1 - 12 of 19 results
Mystery of the Missing Tusks

This activity explores images of elephants with and without tusks, which serve as phenomena for learning about selection and human impacts on the frequency of traits within populations.

Red Tattoo

This activity explores an image of tattoo ink particles inside cells, which serves as a phenomenon for learning about the structure and color of human skin.

Coloration in Vertebrates

This activity explores images of animals with a mutation that affects coloration, which serve as phenomena for learning about skin color genetics and evolution.

Stalking the Genetic Basis of a Trait

This activity supports the film Popped Secret: The Mysterious Origin of Corn. Students analyze data on the expression of the tb1 gene to explain how variations in this gene played a role in the evolution of corn.

Understanding Variation in Human Skin Color

In this activity, students extend the concepts covered in the short film The Biology of Skin Color through the application of models and mathematical thinking to explain how genomic variation and human ancestry can explain differences in skin color, a polygenic trait.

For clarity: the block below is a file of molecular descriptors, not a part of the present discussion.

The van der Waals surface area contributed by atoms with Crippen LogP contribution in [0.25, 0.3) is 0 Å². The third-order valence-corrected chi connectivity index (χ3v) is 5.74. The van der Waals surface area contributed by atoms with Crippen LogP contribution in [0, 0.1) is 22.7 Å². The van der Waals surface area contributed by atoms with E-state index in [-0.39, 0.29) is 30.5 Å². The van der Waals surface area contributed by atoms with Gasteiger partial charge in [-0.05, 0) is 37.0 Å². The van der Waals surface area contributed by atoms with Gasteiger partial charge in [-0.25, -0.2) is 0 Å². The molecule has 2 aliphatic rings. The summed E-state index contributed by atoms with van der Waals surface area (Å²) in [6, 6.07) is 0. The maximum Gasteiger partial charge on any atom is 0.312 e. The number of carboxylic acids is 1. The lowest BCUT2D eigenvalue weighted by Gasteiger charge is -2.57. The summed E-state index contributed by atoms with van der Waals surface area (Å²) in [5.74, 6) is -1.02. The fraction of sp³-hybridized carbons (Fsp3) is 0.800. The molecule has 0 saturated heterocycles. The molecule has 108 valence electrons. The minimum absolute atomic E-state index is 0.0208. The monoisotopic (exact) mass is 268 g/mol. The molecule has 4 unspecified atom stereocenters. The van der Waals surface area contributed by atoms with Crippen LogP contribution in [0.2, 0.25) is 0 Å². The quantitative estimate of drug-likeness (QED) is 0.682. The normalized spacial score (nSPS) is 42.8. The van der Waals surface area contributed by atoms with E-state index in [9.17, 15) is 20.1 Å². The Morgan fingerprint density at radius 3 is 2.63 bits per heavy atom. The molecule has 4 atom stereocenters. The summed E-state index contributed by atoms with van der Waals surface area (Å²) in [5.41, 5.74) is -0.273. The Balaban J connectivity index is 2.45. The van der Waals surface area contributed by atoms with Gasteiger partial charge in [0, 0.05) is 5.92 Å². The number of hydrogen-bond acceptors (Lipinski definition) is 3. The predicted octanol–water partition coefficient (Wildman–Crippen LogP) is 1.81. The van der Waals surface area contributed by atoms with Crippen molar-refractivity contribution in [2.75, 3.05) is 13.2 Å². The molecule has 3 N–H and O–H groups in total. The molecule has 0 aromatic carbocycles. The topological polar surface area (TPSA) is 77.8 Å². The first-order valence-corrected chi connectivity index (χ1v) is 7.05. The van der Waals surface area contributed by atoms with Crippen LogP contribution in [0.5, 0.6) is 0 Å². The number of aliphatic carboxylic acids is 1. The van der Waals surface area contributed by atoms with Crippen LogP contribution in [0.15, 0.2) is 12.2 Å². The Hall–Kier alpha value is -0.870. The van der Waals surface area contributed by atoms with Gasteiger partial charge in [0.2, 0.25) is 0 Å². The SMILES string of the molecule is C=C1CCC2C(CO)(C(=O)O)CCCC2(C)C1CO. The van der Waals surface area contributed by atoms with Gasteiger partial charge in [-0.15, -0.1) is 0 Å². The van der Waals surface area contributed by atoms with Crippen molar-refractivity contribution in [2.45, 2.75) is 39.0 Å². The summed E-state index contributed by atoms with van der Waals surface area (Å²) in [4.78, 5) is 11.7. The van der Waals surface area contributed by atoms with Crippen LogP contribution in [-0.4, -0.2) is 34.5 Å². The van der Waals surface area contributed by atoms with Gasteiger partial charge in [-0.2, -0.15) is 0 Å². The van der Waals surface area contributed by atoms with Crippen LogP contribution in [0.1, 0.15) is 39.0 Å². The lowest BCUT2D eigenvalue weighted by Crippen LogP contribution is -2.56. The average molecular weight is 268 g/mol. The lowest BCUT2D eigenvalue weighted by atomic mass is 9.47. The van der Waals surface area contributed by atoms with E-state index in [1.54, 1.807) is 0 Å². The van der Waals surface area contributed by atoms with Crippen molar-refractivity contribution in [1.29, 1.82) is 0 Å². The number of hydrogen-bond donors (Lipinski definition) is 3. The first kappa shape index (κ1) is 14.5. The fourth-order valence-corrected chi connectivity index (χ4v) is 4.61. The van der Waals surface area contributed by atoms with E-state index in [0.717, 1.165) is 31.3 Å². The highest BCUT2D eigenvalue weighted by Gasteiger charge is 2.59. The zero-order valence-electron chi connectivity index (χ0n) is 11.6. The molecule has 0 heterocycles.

Zebrafish and Skin Color

In this activity, students explore how experimental work in zebrafish led to a better understanding of the role of the gene SLC24A5 in human skin color. The activity complements the film The Biology of Skin Color.

Selective Breeding in Maize

This activity guides the analysis of a published scientific figure from the world’s longest-running controlled artificial selection study, in which scientists tested whether they could use selective breeding to change the protein concentration of maize (corn).

The Teosinte Hypothesis

In this activity, students further explore the short film Popped Secret: The Mysterious Origin of Corn, by working through the mathematical concepts behind George Beadle’s claim that teosinte is the wild ancestor of maize.

Human Skin Color: Evidence for Selection

In this case study, students use real data to propose hypotheses, make predictions, and justify claims with evidence, as an exploration of concepts presented in the short film The Biology of Skin Color.